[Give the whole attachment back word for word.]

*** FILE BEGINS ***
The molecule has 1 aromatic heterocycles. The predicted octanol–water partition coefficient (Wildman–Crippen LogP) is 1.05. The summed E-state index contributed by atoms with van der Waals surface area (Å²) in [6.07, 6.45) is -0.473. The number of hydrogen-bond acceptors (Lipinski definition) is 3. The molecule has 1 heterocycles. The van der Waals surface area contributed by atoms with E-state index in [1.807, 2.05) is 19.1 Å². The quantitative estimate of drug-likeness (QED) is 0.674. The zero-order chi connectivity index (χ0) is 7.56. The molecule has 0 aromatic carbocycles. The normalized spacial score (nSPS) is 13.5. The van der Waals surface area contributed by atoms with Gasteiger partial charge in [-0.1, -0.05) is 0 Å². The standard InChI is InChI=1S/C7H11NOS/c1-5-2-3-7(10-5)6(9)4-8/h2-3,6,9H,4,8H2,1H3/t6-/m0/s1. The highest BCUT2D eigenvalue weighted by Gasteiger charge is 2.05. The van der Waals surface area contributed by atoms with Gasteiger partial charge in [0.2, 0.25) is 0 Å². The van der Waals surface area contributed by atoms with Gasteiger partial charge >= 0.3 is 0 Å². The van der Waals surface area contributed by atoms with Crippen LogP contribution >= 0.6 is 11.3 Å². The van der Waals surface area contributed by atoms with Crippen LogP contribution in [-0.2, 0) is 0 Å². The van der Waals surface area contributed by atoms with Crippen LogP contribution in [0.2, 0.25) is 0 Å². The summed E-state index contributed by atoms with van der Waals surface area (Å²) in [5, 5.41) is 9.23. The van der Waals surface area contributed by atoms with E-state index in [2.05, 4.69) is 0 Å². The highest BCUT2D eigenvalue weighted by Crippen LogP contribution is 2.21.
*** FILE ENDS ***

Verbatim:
The molecule has 1 aromatic heterocycles. The predicted octanol–water partition coefficient (Wildman–Crippen LogP) is 1.05. The summed E-state index contributed by atoms with van der Waals surface area (Å²) in [6.07, 6.45) is -0.473. The number of hydrogen-bond acceptors (Lipinski definition) is 3. The molecule has 1 heterocycles. The van der Waals surface area contributed by atoms with E-state index in [1.807, 2.05) is 19.1 Å². The quantitative estimate of drug-likeness (QED) is 0.674. The zero-order chi connectivity index (χ0) is 7.56. The molecule has 0 aromatic carbocycles. The normalized spacial score (nSPS) is 13.5. The van der Waals surface area contributed by atoms with Gasteiger partial charge in [-0.1, -0.05) is 0 Å². The standard InChI is InChI=1S/C7H11NOS/c1-5-2-3-7(10-5)6(9)4-8/h2-3,6,9H,4,8H2,1H3/t6-/m0/s1. The highest BCUT2D eigenvalue weighted by Gasteiger charge is 2.05. The van der Waals surface area contributed by atoms with Gasteiger partial charge in [0.2, 0.25) is 0 Å². The van der Waals surface area contributed by atoms with Gasteiger partial charge >= 0.3 is 0 Å². The van der Waals surface area contributed by atoms with Crippen LogP contribution >= 0.6 is 11.3 Å². The van der Waals surface area contributed by atoms with Crippen LogP contribution in [-0.2, 0) is 0 Å². The van der Waals surface area contributed by atoms with Crippen LogP contribution in [0.2, 0.25) is 0 Å². The summed E-state index contributed by atoms with van der Waals surface area (Å²) in [5, 5.41) is 9.23. The van der Waals surface area contributed by atoms with E-state index in [2.05, 4.69) is 0 Å². The highest BCUT2D eigenvalue weighted by Crippen LogP contribution is 2.21.